In most dog-to-dog relationships, we may see examples of dominant and submissive traits. Some individuals will engage in acts of dominance whereas others may exhibit more submissive behaviours, and this can change depending on the resource that is at play, and the value placed upon that resource by each individual dog. 

Common ‘alpha’ myths 

Busting some of the most common myths surrounding the ‘alpha-theory’:

1: Your dog should eat after you

You’re sitting at the table, eating a meal and your dog is staring at your food longingly. This is not because they are wondering why they aren’t eating the same food as you, or why they haven’t been fed first, and is certainly not an act of dominance.

For our dogs, we are the providers of food, and our dogs are natural scavengers. They may sit and wait for your food as they’re waiting for potential scraps. If you’ve ever sneaked a sausage to your dog while at the table, then through some unintentional reinforcement of unwanted behaviour, they’re going to come back for more!

2: Your dog should wait while we pass through a doorway

When we clip on our dog’s lead as we’re about to go for a walk, their eagerness to get through the door first is unrelated to dominance. Your dog is not thinking “I am the boss, so I will go first.” Your dog is merely excited for their walk and access to the outdoors. With amazing sniffs and social interactions awaiting, they really don’t care who goes first!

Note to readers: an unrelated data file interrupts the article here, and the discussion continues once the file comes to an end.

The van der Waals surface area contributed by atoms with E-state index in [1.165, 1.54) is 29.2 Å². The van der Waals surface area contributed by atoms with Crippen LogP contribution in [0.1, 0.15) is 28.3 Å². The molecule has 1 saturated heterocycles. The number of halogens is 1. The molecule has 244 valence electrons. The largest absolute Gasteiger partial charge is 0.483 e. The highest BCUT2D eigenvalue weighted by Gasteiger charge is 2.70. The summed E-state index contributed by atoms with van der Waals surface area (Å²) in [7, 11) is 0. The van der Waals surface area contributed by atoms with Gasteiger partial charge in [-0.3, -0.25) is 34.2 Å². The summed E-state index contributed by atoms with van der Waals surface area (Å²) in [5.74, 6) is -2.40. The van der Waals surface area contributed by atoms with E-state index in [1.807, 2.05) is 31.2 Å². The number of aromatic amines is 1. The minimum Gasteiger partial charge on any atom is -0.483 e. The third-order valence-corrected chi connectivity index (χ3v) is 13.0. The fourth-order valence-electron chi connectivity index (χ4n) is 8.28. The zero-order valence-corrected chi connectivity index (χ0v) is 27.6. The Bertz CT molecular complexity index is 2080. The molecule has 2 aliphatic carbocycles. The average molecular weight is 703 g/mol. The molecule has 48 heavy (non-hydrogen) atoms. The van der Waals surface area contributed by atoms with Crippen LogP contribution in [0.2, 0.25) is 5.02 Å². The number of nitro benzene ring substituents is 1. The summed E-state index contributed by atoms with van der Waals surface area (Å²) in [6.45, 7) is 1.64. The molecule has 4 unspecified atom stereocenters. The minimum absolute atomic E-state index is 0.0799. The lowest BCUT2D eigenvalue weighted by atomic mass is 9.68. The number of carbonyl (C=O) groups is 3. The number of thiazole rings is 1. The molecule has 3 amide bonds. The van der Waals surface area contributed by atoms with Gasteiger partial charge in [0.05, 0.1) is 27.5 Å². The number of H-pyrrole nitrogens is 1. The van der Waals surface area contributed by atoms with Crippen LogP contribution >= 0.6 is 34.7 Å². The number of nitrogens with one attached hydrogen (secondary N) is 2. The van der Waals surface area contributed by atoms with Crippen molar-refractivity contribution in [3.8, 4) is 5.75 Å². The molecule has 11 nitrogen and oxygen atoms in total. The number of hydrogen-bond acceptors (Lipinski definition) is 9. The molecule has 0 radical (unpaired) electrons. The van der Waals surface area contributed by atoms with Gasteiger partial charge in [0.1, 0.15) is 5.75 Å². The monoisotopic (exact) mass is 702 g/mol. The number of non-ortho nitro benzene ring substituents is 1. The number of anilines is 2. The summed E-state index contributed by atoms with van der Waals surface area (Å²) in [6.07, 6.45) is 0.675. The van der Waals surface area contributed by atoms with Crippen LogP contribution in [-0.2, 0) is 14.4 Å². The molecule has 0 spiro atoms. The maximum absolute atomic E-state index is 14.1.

3. Your dog is not allowed on the furniture or the bed

Allowing your dog to be at the same level or higher than you will not spark thoughts of superiority. If they are trying to join you on the sofa or in bed, they are most likely looking for comfort and affection. However, if you prefer for your dog to not sit on the sofa or sleep on the bed, setting this boundary can be done without exerting dominance. Through good training, arrangements can be found that keep both you and your dog happy and comfortable. 

4. Your dog shouldn’t walk ahead of you

Whilst walking our dogs they may pull on their leads. This pulling is not because they believe they should be in front of you because they’re ‘alpha’. Instead, we see pulling on the lead for many different reasons; our dog’s have four legs, so naturally they walk at a much quicker pace than we do. When we ask a dog to walk on a lead, we are asking for extremely unnatural behaviour from them – to walk slower, in a straight line, right by our side. If we examined how a dog would naturally move through nature, it would be lots of zig-zagging motions, following their noses and moving at much quicker pace. Again, excitement and eagerness is one of the main reasons for pulling on the lead, and if we want them to walk in a different way, we have to teach them! 

If you are concerned about the relationship you have with your dog or you’re experiencing some unwanted behaviours, we can help. Please reach out to info@positivestepsdogtraining.co.uk for help and support in your dog training journey! You can also complete our online behavioural questionnaire and we will be in touch.  

Written by Abigail Mattingley, IMDT Trainer at Positive Steps Dog Training